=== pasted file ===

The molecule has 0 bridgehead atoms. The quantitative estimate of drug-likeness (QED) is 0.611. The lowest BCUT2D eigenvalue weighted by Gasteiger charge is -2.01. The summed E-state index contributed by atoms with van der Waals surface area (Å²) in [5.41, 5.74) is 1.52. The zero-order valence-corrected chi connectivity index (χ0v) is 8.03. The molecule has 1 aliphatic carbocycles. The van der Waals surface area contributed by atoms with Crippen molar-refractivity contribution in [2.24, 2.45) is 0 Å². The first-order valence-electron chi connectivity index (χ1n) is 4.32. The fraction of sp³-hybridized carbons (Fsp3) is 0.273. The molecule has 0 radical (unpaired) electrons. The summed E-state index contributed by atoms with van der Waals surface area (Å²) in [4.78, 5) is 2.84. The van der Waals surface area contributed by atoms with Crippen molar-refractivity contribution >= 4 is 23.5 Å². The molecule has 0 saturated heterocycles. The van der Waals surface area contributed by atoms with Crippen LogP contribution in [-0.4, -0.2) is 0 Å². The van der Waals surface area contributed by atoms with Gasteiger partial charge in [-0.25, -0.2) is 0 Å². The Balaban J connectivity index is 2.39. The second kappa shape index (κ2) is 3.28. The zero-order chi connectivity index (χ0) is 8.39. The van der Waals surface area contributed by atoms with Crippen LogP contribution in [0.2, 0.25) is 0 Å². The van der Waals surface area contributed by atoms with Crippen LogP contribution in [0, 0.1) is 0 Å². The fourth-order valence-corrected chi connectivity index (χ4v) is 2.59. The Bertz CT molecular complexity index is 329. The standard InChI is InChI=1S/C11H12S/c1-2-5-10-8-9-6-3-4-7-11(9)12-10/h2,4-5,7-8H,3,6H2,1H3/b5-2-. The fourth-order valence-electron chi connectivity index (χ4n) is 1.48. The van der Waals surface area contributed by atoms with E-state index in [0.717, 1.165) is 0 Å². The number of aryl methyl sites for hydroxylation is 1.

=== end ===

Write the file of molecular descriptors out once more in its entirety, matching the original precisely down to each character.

The molecule has 0 bridgehead atoms. The quantitative estimate of drug-likeness (QED) is 0.611. The lowest BCUT2D eigenvalue weighted by Gasteiger charge is -2.01. The summed E-state index contributed by atoms with van der Waals surface area (Å²) in [5.41, 5.74) is 1.52. The zero-order valence-corrected chi connectivity index (χ0v) is 8.03. The molecule has 1 aliphatic carbocycles. The van der Waals surface area contributed by atoms with Crippen molar-refractivity contribution in [2.24, 2.45) is 0 Å². The first-order valence-electron chi connectivity index (χ1n) is 4.32. The fraction of sp³-hybridized carbons (Fsp3) is 0.273. The molecule has 0 radical (unpaired) electrons. The summed E-state index contributed by atoms with van der Waals surface area (Å²) in [4.78, 5) is 2.84. The van der Waals surface area contributed by atoms with Crippen molar-refractivity contribution >= 4 is 23.5 Å². The molecule has 0 saturated heterocycles. The van der Waals surface area contributed by atoms with Crippen LogP contribution in [-0.4, -0.2) is 0 Å². The van der Waals surface area contributed by atoms with Gasteiger partial charge in [-0.25, -0.2) is 0 Å². The Balaban J connectivity index is 2.39. The second kappa shape index (κ2) is 3.28. The zero-order chi connectivity index (χ0) is 8.39. The van der Waals surface area contributed by atoms with Crippen LogP contribution in [0.2, 0.25) is 0 Å². The van der Waals surface area contributed by atoms with Crippen LogP contribution in [0, 0.1) is 0 Å². The fourth-order valence-corrected chi connectivity index (χ4v) is 2.59. The Bertz CT molecular complexity index is 329. The standard InChI is InChI=1S/C11H12S/c1-2-5-10-8-9-6-3-4-7-11(9)12-10/h2,4-5,7-8H,3,6H2,1H3/b5-2-. The fourth-order valence-electron chi connectivity index (χ4n) is 1.48. The van der Waals surface area contributed by atoms with E-state index in [0.717, 1.165) is 0 Å². The number of aryl methyl sites for hydroxylation is 1.